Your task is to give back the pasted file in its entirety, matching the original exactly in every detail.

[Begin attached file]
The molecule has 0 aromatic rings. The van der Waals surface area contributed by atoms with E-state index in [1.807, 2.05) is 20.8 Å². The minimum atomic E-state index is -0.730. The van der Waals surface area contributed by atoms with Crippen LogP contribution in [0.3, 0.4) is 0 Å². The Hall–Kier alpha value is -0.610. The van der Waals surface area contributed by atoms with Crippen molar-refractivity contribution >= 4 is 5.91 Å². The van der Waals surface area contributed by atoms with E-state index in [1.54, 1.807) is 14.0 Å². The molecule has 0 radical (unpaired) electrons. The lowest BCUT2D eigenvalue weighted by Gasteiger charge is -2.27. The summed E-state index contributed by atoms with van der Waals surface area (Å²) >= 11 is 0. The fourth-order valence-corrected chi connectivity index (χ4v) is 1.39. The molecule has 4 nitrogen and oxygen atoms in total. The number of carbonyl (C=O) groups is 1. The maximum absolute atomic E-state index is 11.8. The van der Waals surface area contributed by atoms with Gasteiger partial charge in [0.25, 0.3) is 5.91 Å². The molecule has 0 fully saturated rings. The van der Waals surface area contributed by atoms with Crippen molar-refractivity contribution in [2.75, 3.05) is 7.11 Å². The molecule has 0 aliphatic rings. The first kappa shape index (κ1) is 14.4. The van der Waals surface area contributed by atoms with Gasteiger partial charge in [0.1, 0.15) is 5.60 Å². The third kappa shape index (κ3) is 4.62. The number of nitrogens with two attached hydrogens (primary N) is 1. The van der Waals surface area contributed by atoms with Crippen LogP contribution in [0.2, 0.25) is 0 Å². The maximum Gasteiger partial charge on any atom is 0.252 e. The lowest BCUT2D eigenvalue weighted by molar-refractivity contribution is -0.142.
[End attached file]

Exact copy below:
The molecule has 0 aromatic rings. The van der Waals surface area contributed by atoms with E-state index in [1.807, 2.05) is 20.8 Å². The minimum atomic E-state index is -0.730. The van der Waals surface area contributed by atoms with Crippen LogP contribution in [0.3, 0.4) is 0 Å². The Hall–Kier alpha value is -0.610. The van der Waals surface area contributed by atoms with Crippen molar-refractivity contribution >= 4 is 5.91 Å². The van der Waals surface area contributed by atoms with E-state index in [1.54, 1.807) is 14.0 Å². The molecule has 0 radical (unpaired) electrons. The lowest BCUT2D eigenvalue weighted by Gasteiger charge is -2.27. The summed E-state index contributed by atoms with van der Waals surface area (Å²) >= 11 is 0. The fourth-order valence-corrected chi connectivity index (χ4v) is 1.39. The molecule has 4 nitrogen and oxygen atoms in total. The number of carbonyl (C=O) groups is 1. The maximum absolute atomic E-state index is 11.8. The van der Waals surface area contributed by atoms with Gasteiger partial charge in [0.25, 0.3) is 5.91 Å². The molecule has 0 fully saturated rings. The van der Waals surface area contributed by atoms with Crippen molar-refractivity contribution in [2.75, 3.05) is 7.11 Å². The molecule has 0 aliphatic rings. The first kappa shape index (κ1) is 14.4. The van der Waals surface area contributed by atoms with Gasteiger partial charge in [0.1, 0.15) is 5.60 Å². The third kappa shape index (κ3) is 4.62. The number of nitrogens with two attached hydrogens (primary N) is 1. The van der Waals surface area contributed by atoms with Crippen LogP contribution in [0.2, 0.25) is 0 Å². The maximum Gasteiger partial charge on any atom is 0.252 e. The lowest BCUT2D eigenvalue weighted by molar-refractivity contribution is -0.142.